Use this simple comparison tool to, uhh, compare stuff.
Here’s what I woke up thinking about at 4AM this morning:
When faced with the choice between an apple and an orange—or any number of somewhat dissimilar options—what simple algorithm might be used to facilitate a rational decision?
(Weird, right? It’s just the way my brain works. Be glad you’re you.)
As an example, say you’re on a road trip. You’re the driver and it’s time for a snack. Here are your options:
Assuming you only get to pick one snack, how might you consider which is best? Well, I’m happy to say, I’ve figured it out!*
Step One – Establish Criteria
We must first decide what attributes are important. In this context (driving a car) I’ve come up with the following criteria:
- Tasty – I definitely want to eat something I like.
- Lack of Preparation – Because I need hands on the wheel; eyes on the road.
- Easy to Eat – Same as above. Plus, I don’t want to get yucky.
- Tidiness – I don’t want crumbs all over or food spilling between the seat and the console.
- Healthy – There’s no sense gaining a few more pounds before I get to my destination!
Step Two – Assign Weights
In any decision, some criteria are more important than others, so let’s rank them. To keep things simple, we’ll use a three-point scale and the following rule:
Total the number of your criteria, then distribute that number as “preference points”—zero, one or two—to each of the criteria, where
- “2” means it’s very important
- “1” means it’s somewhat important
- “0” means it’s of little importance.
(You must use all the points.)
With a total of five Snack criteria, here’s how I rated mine:
- Tasty = 2 (This is the most important attribute!)
- Lacks Prep = 1
- Easy to Eat = 1
- Tidiness = 0 (This is least important; I can tidy up the car when I get there.)
- Healthy = 1
Step Three – Score Each Option
Our goal is to assess each option’s rating across our criteria—both positively and negatively—and pick the one that rates highest overall. To do that we’ll begin with a neutral baseline of “average” and determine whether each option exceeds or falls short for the various criteria. Here’s how.
For each option:
- Draw a horizontal line and write your weighted criteria above it.
- Rate each criterion by placing an “x” above, on or below the line, where:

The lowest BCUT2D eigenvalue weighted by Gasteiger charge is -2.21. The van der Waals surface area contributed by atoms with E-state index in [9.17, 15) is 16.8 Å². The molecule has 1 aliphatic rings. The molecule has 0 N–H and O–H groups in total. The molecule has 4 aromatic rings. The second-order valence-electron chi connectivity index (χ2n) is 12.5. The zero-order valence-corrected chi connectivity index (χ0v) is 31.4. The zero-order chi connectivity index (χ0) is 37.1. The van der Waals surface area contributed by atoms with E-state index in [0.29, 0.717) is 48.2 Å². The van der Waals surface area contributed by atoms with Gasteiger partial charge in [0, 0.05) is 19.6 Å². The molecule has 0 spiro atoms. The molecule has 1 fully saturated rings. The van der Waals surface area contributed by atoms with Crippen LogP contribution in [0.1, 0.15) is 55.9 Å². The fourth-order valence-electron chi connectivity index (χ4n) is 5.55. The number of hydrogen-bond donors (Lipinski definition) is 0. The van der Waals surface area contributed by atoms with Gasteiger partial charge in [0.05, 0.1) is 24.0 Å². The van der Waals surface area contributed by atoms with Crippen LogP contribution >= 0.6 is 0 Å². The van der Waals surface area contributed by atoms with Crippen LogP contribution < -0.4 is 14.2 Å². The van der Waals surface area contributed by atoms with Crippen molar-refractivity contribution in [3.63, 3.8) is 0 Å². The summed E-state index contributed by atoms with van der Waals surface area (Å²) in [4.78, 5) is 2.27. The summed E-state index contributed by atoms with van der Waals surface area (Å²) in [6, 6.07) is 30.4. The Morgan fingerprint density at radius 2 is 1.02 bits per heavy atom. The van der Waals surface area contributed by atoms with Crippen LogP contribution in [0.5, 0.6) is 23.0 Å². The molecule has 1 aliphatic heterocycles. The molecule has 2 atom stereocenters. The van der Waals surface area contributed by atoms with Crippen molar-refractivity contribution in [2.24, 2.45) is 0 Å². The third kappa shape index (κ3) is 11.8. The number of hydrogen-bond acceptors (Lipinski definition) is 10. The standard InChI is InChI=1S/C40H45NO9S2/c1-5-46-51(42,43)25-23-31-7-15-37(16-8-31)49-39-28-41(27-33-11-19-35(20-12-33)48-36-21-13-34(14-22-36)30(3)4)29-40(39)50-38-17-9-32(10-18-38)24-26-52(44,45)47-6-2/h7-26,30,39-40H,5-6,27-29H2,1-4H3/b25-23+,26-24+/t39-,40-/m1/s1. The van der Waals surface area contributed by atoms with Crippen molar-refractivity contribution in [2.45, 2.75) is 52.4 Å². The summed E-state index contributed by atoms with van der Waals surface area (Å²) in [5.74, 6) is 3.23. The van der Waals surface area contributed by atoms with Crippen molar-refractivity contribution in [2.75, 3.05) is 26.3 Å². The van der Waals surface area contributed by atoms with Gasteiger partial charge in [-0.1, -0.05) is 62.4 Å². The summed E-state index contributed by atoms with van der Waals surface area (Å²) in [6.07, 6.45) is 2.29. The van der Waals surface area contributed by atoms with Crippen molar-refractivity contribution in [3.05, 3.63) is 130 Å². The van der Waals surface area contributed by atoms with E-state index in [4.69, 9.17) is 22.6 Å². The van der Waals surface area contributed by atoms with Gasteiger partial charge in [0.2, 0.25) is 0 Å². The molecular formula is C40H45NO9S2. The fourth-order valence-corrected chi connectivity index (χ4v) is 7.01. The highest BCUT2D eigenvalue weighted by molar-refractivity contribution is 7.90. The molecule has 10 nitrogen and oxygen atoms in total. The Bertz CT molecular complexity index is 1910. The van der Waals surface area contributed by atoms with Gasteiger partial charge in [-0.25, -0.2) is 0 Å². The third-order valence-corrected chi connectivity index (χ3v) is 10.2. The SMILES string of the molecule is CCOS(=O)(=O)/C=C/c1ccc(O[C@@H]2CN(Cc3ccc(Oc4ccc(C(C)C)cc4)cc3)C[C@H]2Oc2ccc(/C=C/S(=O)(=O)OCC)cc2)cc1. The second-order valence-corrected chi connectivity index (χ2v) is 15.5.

- Above = Positive – The option rates above average for this criteria.
- On = Neutral – The option rates about average.
- Below = Negative – The option rates below average.
- Eliminate any “deal breakers”—options that fall “below the line” for criteria with a weight of 2. (There’s no point in considering options that fail to meet your most desired criteria.)
- Multiply by each criterion’s weight to score each rating:
- If the “x” is above the line, multiply the criterion’s weight by +1.
- If it’s on the line, multiply the criterion’s weight by 0.
- If it’s below the line, multiply the criterion’s weight by -1.
- Lastly, sum the scores for the option’s Total Score.
Here’s how my snack comparison added up, starting with the apple:
- I love apples, so Tasty scores 2 points.
(Tasty weight of 2 multiplied by positive rating of 1)
- They need no Preparation, so 1 point here.
(Prep weight of 1 multiplied by positive rating of 1)
- Apples are Easy to eat, but they can get a little sticky down at the core, so I gave it a neutral rating for this criterion; 0 points.
(Easy weight of 1 multiplied by neutral rating of 0)
- As for Tidiness, I can throw the core out the window (into the tall grass, where bugs will eat it) and avoid messing up my car, but this criterion had a weight of 0, so no points here.
- An apple a day keeps the doctor away. One more point for Healthy.
As you can see, the apple gets a Total Score of 4. Now how about the rest?
Step Four – Highest Score Wins!
In The Event Of A Tie
- Whichever option presented the most “2s”
- Whichever option had the fewest “-1s”
- If you have more than one criterion with a “2” weight, determine a “super criterion” and select the option that exceeds therein.
- Still can’t decide? Just flip a coin; statistically speaking, it might be your best solution.
Now You Know
So, the next time somebody scoffs at the ability to compare apples and oranges, you can say with confidence: “I know how to do that!”